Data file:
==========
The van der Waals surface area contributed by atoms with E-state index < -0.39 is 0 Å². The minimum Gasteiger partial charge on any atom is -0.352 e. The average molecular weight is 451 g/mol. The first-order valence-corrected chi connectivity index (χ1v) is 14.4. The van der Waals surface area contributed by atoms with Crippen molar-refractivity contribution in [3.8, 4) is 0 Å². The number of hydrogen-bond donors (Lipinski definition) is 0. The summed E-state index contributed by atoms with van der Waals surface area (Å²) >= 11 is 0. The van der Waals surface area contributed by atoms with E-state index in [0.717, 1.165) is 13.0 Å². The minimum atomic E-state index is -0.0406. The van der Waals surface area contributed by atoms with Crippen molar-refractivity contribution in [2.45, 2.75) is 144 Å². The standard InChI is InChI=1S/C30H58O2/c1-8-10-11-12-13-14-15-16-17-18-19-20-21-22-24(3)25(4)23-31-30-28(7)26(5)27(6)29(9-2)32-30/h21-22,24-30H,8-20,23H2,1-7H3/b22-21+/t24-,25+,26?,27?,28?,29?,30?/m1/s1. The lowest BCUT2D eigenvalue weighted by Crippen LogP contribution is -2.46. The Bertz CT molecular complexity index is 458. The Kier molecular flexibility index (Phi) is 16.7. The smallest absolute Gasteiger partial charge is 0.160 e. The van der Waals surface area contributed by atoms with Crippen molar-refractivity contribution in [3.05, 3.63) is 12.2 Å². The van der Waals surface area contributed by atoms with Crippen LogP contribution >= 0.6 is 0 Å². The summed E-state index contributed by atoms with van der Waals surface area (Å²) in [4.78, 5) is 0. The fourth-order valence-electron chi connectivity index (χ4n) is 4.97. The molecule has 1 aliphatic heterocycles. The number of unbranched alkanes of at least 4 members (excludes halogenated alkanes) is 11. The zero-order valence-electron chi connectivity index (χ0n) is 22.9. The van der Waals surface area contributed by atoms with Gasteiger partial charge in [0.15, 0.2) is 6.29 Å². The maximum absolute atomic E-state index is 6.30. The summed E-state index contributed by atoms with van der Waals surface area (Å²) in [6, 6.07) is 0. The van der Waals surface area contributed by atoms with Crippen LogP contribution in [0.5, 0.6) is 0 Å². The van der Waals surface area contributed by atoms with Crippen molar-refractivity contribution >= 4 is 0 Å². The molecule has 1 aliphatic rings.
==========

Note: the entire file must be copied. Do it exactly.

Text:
The van der Waals surface area contributed by atoms with E-state index < -0.39 is 0 Å². The minimum Gasteiger partial charge on any atom is -0.352 e. The average molecular weight is 451 g/mol. The first-order valence-corrected chi connectivity index (χ1v) is 14.4. The van der Waals surface area contributed by atoms with Crippen molar-refractivity contribution in [3.8, 4) is 0 Å². The number of hydrogen-bond donors (Lipinski definition) is 0. The summed E-state index contributed by atoms with van der Waals surface area (Å²) >= 11 is 0. The van der Waals surface area contributed by atoms with E-state index in [0.717, 1.165) is 13.0 Å². The minimum atomic E-state index is -0.0406. The van der Waals surface area contributed by atoms with Crippen molar-refractivity contribution in [2.45, 2.75) is 144 Å². The standard InChI is InChI=1S/C30H58O2/c1-8-10-11-12-13-14-15-16-17-18-19-20-21-22-24(3)25(4)23-31-30-28(7)26(5)27(6)29(9-2)32-30/h21-22,24-30H,8-20,23H2,1-7H3/b22-21+/t24-,25+,26?,27?,28?,29?,30?/m1/s1. The lowest BCUT2D eigenvalue weighted by Crippen LogP contribution is -2.46. The Bertz CT molecular complexity index is 458. The Kier molecular flexibility index (Phi) is 16.7. The smallest absolute Gasteiger partial charge is 0.160 e. The van der Waals surface area contributed by atoms with Crippen molar-refractivity contribution in [3.05, 3.63) is 12.2 Å². The van der Waals surface area contributed by atoms with Crippen LogP contribution >= 0.6 is 0 Å². The summed E-state index contributed by atoms with van der Waals surface area (Å²) in [4.78, 5) is 0. The fourth-order valence-electron chi connectivity index (χ4n) is 4.97. The molecule has 1 aliphatic heterocycles. The number of unbranched alkanes of at least 4 members (excludes halogenated alkanes) is 11. The zero-order valence-electron chi connectivity index (χ0n) is 22.9. The van der Waals surface area contributed by atoms with Gasteiger partial charge in [0.15, 0.2) is 6.29 Å². The maximum absolute atomic E-state index is 6.30. The summed E-state index contributed by atoms with van der Waals surface area (Å²) in [6, 6.07) is 0. The van der Waals surface area contributed by atoms with Crippen LogP contribution in [0.5, 0.6) is 0 Å². The van der Waals surface area contributed by atoms with Crippen molar-refractivity contribution >= 4 is 0 Å². The molecule has 1 aliphatic rings.